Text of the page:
Executive Function in Children and Adolescents with the Congenital Hemiplegia Type of Cerebral Palsy

Miss Harriet Bodimeade (). Executive Function in Children and Adolescents with the Congenital Hemiplegia Type of Cerebral Palsy Professional Doctorate, School of Psychology, The University of Queensland.

       
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Author Miss Harriet Bodimeade
Thesis Title Executive Function in Children and Adolescents with the Congenital Hemiplegia Type of Cerebral Palsy
School, Centre or Institute School of Psychology
Institution The University of Queensland
Thesis type Professional Doctorate
Supervisor Dr Koa Whittingham
Professor Roslyn Boyd
Mr Owen Lloyd
Total pages 194
Language eng
Abstract/Summary Background: Cerebral Palsy is a heterogeneous neurodevelopmental condition that is well-recognised as the leading cause of childhood physical disability in Australia and worldwide (Stanley, Blair, & Alberman, 2000). It is caused by non-progressive damage to the foetal or infant brain that results in motor and postural difficulties (Rosenbaum, Paneth, Leviton, Coldsteinm, & Bax, 2007). In addition to movement impairments, children with cerebral palsy can also experience cognitive and psychological difficulties (Goodman & Yude, 2000; Straub & Obrzut, 2009). This dissertation focuses on children and adolescents with a unilateral distribution of motor impairments and includes children with both left and right-sided congenital hemiplegia. Early injury to the brain can cause deficits in higher-order cognitive tasks, such as executive functions (Long et al., 2011). Executive dysfunction can derail normal development by disrupting the child’s ability to effectively interact with their environment and acquire new skills. Given that early brain injury can result in executive function difficulties and the fact that by definition, children with congenital hemiplegia have sustained injury to the developing foetal or infant brain, it is surprising that there is a lack of research examining executive abilities in this population. Study Aims: The primary aim of the current study was to investigate executive function in children and adolescents with congenital hemiplegia. A further aim was to ascertain whether children and adolescents with left congenital hemiplegia and right congenital hemiplegia exhibit the same executive function profile. The relationship between executive abilities and psychological functioning was also explored. Method: A total of 46 children with congenital hemiplegia and 20 typically developing children, who served as a control group, were recruited (N = 66). Executive function was operationalised according to P. Anderson’s (2002) developmental model of executive function that incorporates four components: attentional control; cognitive flexibility; goal setting; and information processing. Nine neuropsychological assessments were chosen to assess these components of executive function based on previous research (e.g., V. Anderson, Spencer-Smith, et al., 2010). A brief measure of intellectual functioning was also administered. Questionnaire data was collected from the child’s parents and schoolteacher on the behavioural manifestations of executive function in everyday life, as measured by the Behaviour Rating Inventory of Executive Function (BRIEF; Gioia, Isquith, Guy, & Kenworthy, 2000) and on emotional, behavioural, and social functioning, as measured by the Strengths and Difficulties Questionnaire (SDQ; Goodman, 1997, 1999). Results: Children with congenital hemiplegia showed a significantly lower overall IQ score and more executive function difficulties than controls. There was no difference between children with left and right congenital hemiplegia on any of the IQ or executive function measures, with the exception of Inhibition/Switching total errors. On both the parent and teacher-rated versions of the BRIEF questionnaire, children with congenital hemiplegia showed significantly more difficulties across all scales. Similarly, on the SDQ questionnaire, children with congenital hemiplegia demonstrated significantly more difficulties on all scales, with the exception of the Prosocial Behaviour scale. On both the BRIEF and SDQ, there was no difference between children with left and right congenital hemiplegia. Finally, among children with congenital hemiplegia, those with higher (i.e., better) levels of executive function scored significantly lower on the majority of problem scales from the BRIEF and SDQ, with the exception of the Emotional Symptoms and Peer Problem scales from the SDQ. Conclusions: This study showed that children and adolescents with congenital hemiplegia experience difficulties across multiple executive function domains. Also, a higher level of executive function was associated with fewer psychological difficulties among children and adolescents with congenital hemiplegia. Theoretical and clinical implications of the results are discussed and directions for future research are recommended.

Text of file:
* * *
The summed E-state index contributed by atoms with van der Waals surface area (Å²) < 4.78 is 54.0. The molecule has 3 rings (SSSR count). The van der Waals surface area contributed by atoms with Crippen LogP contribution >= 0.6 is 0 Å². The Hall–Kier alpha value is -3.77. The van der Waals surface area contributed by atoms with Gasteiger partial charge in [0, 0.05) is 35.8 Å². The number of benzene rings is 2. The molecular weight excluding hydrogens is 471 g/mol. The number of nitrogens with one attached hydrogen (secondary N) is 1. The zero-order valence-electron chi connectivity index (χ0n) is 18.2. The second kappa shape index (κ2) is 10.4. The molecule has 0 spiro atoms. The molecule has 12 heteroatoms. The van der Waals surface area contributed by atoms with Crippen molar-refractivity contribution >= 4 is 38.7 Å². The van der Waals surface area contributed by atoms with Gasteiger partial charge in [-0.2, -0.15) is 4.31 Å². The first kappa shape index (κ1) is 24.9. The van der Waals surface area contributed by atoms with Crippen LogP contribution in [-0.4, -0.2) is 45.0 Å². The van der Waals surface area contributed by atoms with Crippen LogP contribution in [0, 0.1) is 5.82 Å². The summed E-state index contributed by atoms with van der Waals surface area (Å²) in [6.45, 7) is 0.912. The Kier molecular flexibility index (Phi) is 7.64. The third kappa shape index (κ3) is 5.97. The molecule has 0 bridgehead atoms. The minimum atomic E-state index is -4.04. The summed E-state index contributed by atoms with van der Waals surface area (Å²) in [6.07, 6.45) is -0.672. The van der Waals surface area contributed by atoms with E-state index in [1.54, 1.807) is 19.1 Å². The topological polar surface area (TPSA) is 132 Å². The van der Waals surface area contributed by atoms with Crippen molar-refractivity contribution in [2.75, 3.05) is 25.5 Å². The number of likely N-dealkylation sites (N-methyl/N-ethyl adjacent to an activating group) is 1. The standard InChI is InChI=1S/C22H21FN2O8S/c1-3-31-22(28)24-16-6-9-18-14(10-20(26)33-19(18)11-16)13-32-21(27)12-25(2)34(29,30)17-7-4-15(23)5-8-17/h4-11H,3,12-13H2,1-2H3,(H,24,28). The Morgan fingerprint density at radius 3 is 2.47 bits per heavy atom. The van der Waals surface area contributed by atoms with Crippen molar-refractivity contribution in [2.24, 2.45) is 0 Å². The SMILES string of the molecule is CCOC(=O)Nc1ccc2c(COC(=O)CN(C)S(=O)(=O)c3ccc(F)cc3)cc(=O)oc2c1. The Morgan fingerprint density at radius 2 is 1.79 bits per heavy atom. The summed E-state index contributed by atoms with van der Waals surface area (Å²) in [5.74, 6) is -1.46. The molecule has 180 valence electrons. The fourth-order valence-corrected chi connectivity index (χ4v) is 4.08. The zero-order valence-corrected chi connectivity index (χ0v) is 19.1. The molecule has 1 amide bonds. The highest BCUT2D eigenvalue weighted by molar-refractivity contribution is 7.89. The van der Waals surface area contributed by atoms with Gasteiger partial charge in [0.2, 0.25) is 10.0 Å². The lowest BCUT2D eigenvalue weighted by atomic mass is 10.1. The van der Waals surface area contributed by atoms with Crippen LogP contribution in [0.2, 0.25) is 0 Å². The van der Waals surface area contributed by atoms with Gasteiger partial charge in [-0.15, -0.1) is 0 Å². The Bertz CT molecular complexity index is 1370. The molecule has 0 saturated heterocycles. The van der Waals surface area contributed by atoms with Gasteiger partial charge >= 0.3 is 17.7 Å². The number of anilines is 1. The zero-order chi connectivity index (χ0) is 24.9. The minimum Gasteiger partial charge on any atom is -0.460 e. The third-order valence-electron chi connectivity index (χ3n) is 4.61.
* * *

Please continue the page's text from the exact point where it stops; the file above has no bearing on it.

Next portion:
Keyword cerebral palsy
congenital hemiplegia
executive function
psychological functioning

 
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Created: Wed, 08 Feb 2012, 18:51:15 EST by Miss Harriet Bodimeade on behalf of Faculty of Social & Behavioural Sciences